Perhaps one of the greatest advantages of country livin’ is the opportunity to be as self-sufficient as possible. A garden, wood-burning stove, and now, raising beef cattle, are just a few ways my family has taken advantage of our country plot. With prices raising everywhere you turn, one heat bill and a trip to the grocery can easily exhaust a pay check nowadays, especially when you have five mouths to fed (6 including the dog).
It was August 2007 when my wife and I purchased our 5-acre property, and until about 18 months ago, our field had remained empty and unused. Roughly 2 years ago my father, who lives two doors down from me and who has been raising beef cattle for approximately 8 or 9 years, approached me about my plans for my field. “I don’t know, maybe buy a four-wheeler or dirt bike…”, I responded to his inquiry.
“Son, now that you live in the country, you need to be as self-sufficient as possible”, he said. “I’m going to a cattle auction on Saturday, do you want me to buy you a cow”, like he was going to the gas station and asking the obligatory, “…need anything?” I thought about it for a couple of days and decided to take him up on his offer. We had a few problems though.
First, his 5-acre plot was already too small for the amount of cattle he had. The cow experts, if such people exist, suggest an acre per cow. He had 5-acres and at the time, 8 cows. Secondly, my field wasn’t fenced. The back yard and field were only separated by an abrupt difference in the height of the grass.
His subtle proposition soon turned into 3 weeks of grueling, back-breaking work as he decided he wanted to erect a fence to enclose my 5-acres, and another fence running along the backside of our neighbors 5-acres; reminiscent of an “alley”. The purpose of this “alley” was to connect me and my father’s fields while not prohibiting our neighbor and his possible plans for his field, effectively doubling the amount of acreage for our bovines.
Then a funny thing happened…
The gentleman whom recently purchased the abode between us, I actually went to school with. I informed my dad of this and at that very moment, I saw a light bulb come on in his head, which generally means one thing; I’m going to get put to work.
Just as I hypothesized, my father approached Jason and just as he did with me, he inquired about Jason’s plans for his 5-acres. After a few discussions and a negotiation or two, the field was ours. “Yes, more work for me!”, I sarcastically exclaimed. “Nothing is more awesome than fencing in 10 acres in the swelting Midwest summer”, I continued ranting. So off we went to Tractor Supply Co. and a couple hundred posts, a few 100 pound tinsel wire spools, and a handful of 16 foot cattle gates later, we got busy on our now 4 week-long fence building project.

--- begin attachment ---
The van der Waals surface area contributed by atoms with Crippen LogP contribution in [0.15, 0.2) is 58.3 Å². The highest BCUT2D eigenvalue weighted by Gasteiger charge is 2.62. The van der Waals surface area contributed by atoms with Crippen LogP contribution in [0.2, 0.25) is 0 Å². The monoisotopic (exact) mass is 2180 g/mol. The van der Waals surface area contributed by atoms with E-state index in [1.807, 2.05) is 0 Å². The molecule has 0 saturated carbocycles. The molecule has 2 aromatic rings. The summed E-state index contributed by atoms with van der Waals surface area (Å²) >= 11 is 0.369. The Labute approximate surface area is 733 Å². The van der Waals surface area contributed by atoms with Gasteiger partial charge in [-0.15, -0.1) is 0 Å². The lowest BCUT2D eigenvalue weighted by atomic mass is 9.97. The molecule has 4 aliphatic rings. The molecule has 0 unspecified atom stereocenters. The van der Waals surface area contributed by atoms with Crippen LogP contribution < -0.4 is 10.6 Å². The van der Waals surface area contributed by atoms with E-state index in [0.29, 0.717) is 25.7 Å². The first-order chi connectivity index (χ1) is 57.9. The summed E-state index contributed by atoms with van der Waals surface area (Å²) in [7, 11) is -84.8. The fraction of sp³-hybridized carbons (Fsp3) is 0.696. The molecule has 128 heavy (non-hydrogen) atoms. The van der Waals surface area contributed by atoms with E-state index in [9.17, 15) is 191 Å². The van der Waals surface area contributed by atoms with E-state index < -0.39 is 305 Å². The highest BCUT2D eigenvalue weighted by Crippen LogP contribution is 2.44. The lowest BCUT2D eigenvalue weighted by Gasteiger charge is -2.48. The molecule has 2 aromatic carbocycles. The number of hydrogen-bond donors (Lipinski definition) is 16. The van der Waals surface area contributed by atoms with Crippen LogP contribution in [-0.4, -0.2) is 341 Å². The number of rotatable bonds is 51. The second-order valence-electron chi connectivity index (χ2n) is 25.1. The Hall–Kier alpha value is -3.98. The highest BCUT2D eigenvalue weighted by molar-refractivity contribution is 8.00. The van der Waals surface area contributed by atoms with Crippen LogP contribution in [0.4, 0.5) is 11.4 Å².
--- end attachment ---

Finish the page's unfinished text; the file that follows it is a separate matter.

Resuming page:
In the meantime, dad did go to the cattle auction and picked me up a calf and also bought him another cow; my cow’s mother.
The call finally came. “Is Joe there?”, a female voice said on the other line. “This is he”, I returned her inquiry. “Your beef is ready for pickup.” And I thought the anticipation I felt as a child on December 26th awaiting the next Christmas was bad…
All 612 pounds of t-bone steaks, ribeyes, rump roasts, round steaks, and hamburger were awaiting my arrival to take it back home and stock my 22 cubic foot deep freezer I had purchased 6 months earlier to house my initial investment. An investment that started with $400 that would save me around $6,000 in the long run; not a bad yield if you ask me.
My mouth was already watering at the very thought of my grill’s flames licking the underside of a juicy, tender, freshly grown and processed t-bone steak. It was only hours later that I tasted the fruits of my investment. Two t-bones for me and the wife and ribeyes for the kids…